What’s in a Name?

The name “beyond bluestockings” is a goal for myself. As a product of my home and school environment, I revelled in feminism. And who doesn’t find power appealing? My sinful nature delighted in the girl power mantra. When I became a Christian, I found that the church teaches much the same theme – girls can do anything, and God has a great, big, amazing plan for your life.

As I sought this matter for myself in the Word, and looked to different theologians (ones who had taught for longer than five minutes) I found that breaking the glass ceiling was not what God had designed women for. The woman has a role unique and complimentary to the man’s, but it is not the same role.

The more I studied, the more convinced I was that God would have me as a helpmeet to my husband, as a mother to my children, and a teacher of younger women (not as a special calling, but as a direct result of Scriptural command for older women to teach younger women how to love their husbands and children. See Titus 2.)

It went against everything I wanted. I am an ambitious person, love to make decisions, DO NOT like to have to follow directions. So I asked God to change me, to teach me, to make me as He wanted. Oh, there has been some teeth gritting along the way!!! Dying to self is not a pretty process! But I want to serve God more than anything else, and so I viewed each command from my husband as a command from God (because He commanded me to obey my husband. See Ephesians 5:22).

Although I first obeyed with foot stamping and muttering and unlovely-ness abounding (!) I found that He was faithful to mould me gently. Thankfully, both my husband and my God are gentle and gracious to me!

The Bluestockings were a group of women who wanted more education and more literary involvement. I love books, I enjoy politics, learning is like a drug, and I acknowledge that women have talents and skills of value. But women are robbing themselves in their endeavours to take the place of men, in that they no longer have any honour as women. We are not held in esteem for our womanly traits, yet we still don’t measure up to being a man. Missed out on both counts.

I want to remind myself that fighting for rights that belong to my husband may lose me the honour God bestows on women as the glory of man, and that while education is important, there is something more, something better! I want to resist thinking that education of itself is worthy of worship. Hence, the goal to go beyond my former feminist mindset.

~Beyond bluestockings~


4 Comments (+add yours?)

  1. danmihalache
    Jan 25, 2009 @ 09:21:47

    Well, you know Romania was a comunist country. In fact, it still is, ‘couse the ex-comunists lead now and peoples mentality doesn’t change from day-to-day.
    Down my childhood I dreamed to flee in another country: Romanians dreamed mainly to USA (America – the all-possibilities-county, you know). However, I always prefered England, their culture, their music, character, even their emphasis and pronunciation.
    I could go. I’m architect and our studies were admitted almost anywhere. But I couldn’t accept my parents to be haunted out of my fleet. But, if I’d be gone, I’d prefered a more vast place: I like large expanses, boundless landscapes, wandering in endless scene.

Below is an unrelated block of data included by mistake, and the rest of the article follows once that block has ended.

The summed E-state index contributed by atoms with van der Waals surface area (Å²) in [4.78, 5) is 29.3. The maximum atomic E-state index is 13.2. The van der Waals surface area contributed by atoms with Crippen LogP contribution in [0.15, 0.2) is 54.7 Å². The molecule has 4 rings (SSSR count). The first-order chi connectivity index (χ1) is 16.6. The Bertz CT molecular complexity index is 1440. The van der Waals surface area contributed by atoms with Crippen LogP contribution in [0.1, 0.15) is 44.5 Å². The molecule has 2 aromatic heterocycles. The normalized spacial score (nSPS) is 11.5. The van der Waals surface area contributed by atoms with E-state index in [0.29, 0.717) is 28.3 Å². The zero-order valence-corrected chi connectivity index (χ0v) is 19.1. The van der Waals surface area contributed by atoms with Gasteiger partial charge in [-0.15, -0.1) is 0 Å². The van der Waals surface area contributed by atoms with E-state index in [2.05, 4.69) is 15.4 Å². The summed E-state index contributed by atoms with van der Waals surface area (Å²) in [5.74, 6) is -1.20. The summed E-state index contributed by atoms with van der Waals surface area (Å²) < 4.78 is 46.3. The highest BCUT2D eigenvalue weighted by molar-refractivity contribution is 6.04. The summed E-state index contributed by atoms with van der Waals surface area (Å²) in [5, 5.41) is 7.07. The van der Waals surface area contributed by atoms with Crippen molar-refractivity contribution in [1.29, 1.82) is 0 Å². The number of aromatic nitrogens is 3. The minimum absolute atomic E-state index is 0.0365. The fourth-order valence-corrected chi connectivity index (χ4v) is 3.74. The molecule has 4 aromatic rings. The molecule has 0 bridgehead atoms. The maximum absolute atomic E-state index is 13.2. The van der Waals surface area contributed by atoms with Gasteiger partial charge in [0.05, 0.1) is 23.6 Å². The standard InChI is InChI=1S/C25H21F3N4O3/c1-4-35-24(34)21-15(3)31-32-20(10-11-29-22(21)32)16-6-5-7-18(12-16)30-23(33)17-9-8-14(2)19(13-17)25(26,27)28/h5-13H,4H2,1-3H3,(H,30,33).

Australians conserved the qualities from their English ancestors, added some from the immigrants from all over the world and achieved that spirit of freedom due to admixture of races and the lengthiness of the country.
    I think Steve Irwin embodied the best Australia: culture and sciene, freedom, love for animals, courage, endowment.
    But I don’t want to over-fill your site with my stuffs. I noted your adress and I’ll regain the way to your pages.
    All my best, Dan.


  2. beyondbluestockings
    Jan 25, 2009 @ 15:11:26

    Dan, thank you for sharing some of your story here with me.

    I think you have described Australia well. We have retained perhaps a little more of our English heritage than our American brothers, and we do cherish our freedom and wide open spaces. Although, you might find our accent not quite so pretty as the English.

    I would like to hear more about Romania, and the way of life there. I have been reading about Romania under the communist rule, in the story of Richard Wurmbrand. Do you know it? Are you a Christian?

    I have wondered, as it has been a long time since Mr Wurmbrand’s flight from Romania, is it different now? Are people free to worship God without persecution, or discrimination from the government?

    Many times his story moved me to tears. I cannot imagine the sufferings endured by the people of your country: our life is so very, very different.

    Thank you again for commenting on my site here, and over at Urban Daisy. I appreciate you taking the time to share your thoughts with me.



  3. Jo Princess Warrior
    Feb 09, 2010 @ 17:22:26

    I feel like standing and applauding you after reading this post. (You have described me in a lot of ways!) Love it. xo


  4. Beyond Bluestockings
    Feb 10, 2010 @ 07:41:01

    Applaud away! I am not so reformed that I have lost all my taste for acclamation 😛 😀

    Seriously, though, I am a long way from being the mature Christian lady with a gentle and loving look and tone, with gracious speech. But, it’s a journey, yes?

    Thanks so much for your comment, Jo, it’s always encouraging to know you are not walking the journey alone! xo


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